Every time I see an exhibit of paintings from the so-called Golden Age of Dutch art (or teach about them, especially Vermeer’s, in my Commodities course), I am struck by the extent to which they provide a window on the changing class nature of Dutch society at the time.
That’s why I am intrigued by the new show, at Boston’s Museum of Fine Arts, “Class Distinctions: Dutch Painting in the Age of Rembrandt and Vermeer” (see also this review [ht: ja]). The content of the individual paintings, at least the ones I am familiar with, as well as the economic status of the painters themselves and the new art markets that developed (and ultimately crashed) during the seventeenth century can tell a rich story about the emergence of capitalism in a heretofore noncapitalist economy and society.
And, of course, here we are in 2015, when the United States is characterized by obscene and still-growing levels of inequality. Perhaps, then, we are ready to see and think about class distinctions, at least in seventeenth-century Dutch society.
So, I am intrigued by this show—but also worried. That’s because, according to what I have read, the paintings are arranged in separate rooms according to class. Low, middle, and upper-class, “a bit like airplane seating.”
The exhibit follows a logical sequence by grouping paintings of the wealthiest ranks in one room and then moving down the social strata in the following sections. The final room ties the exhibit together by depicting paintings of ferries and public squares where members of each class intersect.
The question is, what is the notion of class that informs the Boston show?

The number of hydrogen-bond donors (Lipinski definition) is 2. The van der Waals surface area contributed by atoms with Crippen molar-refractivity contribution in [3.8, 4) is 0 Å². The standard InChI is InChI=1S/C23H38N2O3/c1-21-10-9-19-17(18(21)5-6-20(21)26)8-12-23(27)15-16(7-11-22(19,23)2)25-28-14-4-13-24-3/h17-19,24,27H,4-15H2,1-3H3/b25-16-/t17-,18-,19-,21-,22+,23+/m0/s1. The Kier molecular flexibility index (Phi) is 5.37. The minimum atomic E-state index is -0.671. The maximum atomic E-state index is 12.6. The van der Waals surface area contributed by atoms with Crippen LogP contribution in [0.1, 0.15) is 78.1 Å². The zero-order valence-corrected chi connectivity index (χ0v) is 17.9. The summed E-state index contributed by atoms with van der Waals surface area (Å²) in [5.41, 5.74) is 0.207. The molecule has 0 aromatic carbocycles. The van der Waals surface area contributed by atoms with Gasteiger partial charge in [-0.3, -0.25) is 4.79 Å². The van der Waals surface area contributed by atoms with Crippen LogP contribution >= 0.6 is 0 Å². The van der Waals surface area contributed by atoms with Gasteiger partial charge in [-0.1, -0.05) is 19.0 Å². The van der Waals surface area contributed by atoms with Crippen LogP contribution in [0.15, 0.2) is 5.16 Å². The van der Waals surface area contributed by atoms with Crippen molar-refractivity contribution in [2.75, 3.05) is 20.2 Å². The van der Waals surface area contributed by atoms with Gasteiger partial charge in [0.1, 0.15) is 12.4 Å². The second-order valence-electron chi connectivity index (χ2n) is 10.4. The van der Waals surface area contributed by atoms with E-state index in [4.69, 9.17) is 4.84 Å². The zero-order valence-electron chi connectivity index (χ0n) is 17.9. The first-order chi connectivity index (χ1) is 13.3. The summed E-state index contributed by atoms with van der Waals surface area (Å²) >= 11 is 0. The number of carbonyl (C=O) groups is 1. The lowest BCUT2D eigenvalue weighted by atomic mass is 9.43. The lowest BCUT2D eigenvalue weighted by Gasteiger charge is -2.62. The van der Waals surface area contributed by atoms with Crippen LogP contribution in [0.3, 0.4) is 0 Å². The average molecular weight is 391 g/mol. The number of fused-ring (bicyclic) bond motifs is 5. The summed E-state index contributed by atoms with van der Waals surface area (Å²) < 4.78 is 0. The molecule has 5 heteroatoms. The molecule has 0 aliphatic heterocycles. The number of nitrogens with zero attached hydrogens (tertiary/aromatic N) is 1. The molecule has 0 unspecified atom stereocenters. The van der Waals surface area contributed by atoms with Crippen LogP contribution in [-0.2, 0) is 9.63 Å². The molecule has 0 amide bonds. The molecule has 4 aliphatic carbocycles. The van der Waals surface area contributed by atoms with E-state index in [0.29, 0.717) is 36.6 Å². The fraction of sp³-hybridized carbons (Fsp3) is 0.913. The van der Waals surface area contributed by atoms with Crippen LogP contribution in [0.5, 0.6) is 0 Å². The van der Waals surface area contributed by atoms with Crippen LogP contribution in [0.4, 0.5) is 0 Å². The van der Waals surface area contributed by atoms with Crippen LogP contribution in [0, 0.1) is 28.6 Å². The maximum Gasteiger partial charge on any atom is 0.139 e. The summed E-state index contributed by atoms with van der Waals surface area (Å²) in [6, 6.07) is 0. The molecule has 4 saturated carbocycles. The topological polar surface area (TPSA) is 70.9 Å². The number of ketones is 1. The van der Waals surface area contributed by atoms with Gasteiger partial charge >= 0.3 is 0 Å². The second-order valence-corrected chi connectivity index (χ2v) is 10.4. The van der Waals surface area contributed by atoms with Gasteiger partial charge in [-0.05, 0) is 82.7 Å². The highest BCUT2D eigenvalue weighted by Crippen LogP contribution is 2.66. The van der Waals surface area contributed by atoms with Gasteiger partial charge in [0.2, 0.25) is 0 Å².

As I see it, you can’t have one class without the others. It’s a class system—the different classes are related to one another, through performances and flows of necessary and surplus labor—not just different displays of clothing, interior furnishings, and activities. And the emergence of capitalism within the Netherlands created a new pattern of performances and flows compared to what had existed before and what existed even at that time throughout much of the rest of Western Europe.
If the paintings of the period are going to be utilized to illustrate those new class relations, then perhaps it would have been better to group them differently—for example, to show within the same room how the surplus labor that was captured by some households, and then utilized to relinquish members of those same households from the need to work and, in addition, to hire milkmaids and other servants and to purchase items of conspicuous consumption from abroad, was also deployed to make sure additional surplus labor continued to be performed by the other members of Dutch society.
That’s the exhibit of Dutch paintings that, in my view, could have been organized in Boston.